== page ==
Talbott S.,Knoll Inc. |
Talbott J.,Knoll Inc. |
Christopulos A.-M.,Treehouse Athletic Club |
Ekberg C.,Treehouse Athletic Club |
And 2 more authors.
Progress in Nutrition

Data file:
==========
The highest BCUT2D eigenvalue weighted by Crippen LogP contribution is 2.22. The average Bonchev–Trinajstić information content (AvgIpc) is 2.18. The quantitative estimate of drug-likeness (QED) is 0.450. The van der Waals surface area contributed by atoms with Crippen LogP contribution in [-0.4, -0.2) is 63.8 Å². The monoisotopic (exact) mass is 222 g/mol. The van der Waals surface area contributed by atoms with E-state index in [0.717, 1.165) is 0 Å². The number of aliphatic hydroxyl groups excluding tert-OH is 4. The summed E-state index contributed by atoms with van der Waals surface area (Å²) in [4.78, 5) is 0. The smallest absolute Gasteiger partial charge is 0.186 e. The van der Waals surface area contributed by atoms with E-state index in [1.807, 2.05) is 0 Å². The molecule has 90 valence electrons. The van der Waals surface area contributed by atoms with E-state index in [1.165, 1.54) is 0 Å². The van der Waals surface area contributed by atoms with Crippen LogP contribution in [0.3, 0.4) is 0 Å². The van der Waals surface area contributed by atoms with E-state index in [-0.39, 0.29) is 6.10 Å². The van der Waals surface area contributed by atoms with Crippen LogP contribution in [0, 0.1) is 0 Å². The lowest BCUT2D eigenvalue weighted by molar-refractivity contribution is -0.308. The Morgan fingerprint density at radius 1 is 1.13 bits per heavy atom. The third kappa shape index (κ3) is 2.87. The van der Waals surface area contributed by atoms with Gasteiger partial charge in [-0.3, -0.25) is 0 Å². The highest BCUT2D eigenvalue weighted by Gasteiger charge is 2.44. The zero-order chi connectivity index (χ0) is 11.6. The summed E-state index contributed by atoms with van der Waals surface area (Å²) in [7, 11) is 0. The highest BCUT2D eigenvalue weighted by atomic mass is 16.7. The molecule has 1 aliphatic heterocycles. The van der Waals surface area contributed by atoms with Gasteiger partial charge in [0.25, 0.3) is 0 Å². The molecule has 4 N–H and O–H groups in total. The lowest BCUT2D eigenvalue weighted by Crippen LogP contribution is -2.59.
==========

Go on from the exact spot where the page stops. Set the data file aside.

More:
Chronic stress plays a major role in the pathophysiology of many disease states, particularly psychological disorders including depression, chronic fatigue syndrome, anxiety, fibromyalgia, and burnout. These stress-related changes in psychology may be due to both endocrine and behavioral factors - and may be mediated or attenuated by lifestyle factors including diet, exercise, and dietary supplements. Vigor is defined as a 3-tiered sustained mood-state that is characterized by (1) physical energy, (2) mental acuity, and (3) cognitive liveliness. Vigor can also be described as the opposite of "Burnout" (physical fatigue, mental exhaustion, and cognitive weariness). Our objective was to assess changes in Vigor, Mood State, and Metabolic Hormone Profile (cortisol and testosterone balance) in response to a modest lifestyle intervention including a dietary supplement based on traditional Asian medicine and including Eurycoma longifolia root, Citrus sinensis peel, and Camellia sinensis leaf - each of which is used in traditional Asian medicine to improve "life force" and well-being in fatigued individuals.We report on 82 subjects - all displaying moderate levels of psychological stress. We measured endocrine parameters [salivary cortisol to testosterone, (C:T) ratio)], and Global Mood State (MOOD) and related subscales: Vigor (V), Fatigue (F), and Depression (D), using the Profile of Mood States (POMS) psychological survey before and after the supplementation intervention. Subjects followed a supplementation periods of either 8-weeks or 12-weeks. Each intervention included recommendations to follow a balanced diet, moderate exercise, and daily supplementation. Compared to pre-supplementation values, post-supplementation measurements indicated significant changes for C:T ratio (-15-19%),MOOD (+20-22%), Vigor (+27-29%), Fatigue (-41-48%), and Depression (-40-52%). These data indicate that factors that are typically disrupted during periods of chronic stress (metabolic hormone profile and psychological mood state) may be positively and significantly impacted by modest changes in diet, exercise and supplementation patterns that mirror those commonly used in traditional Asian medicine. Source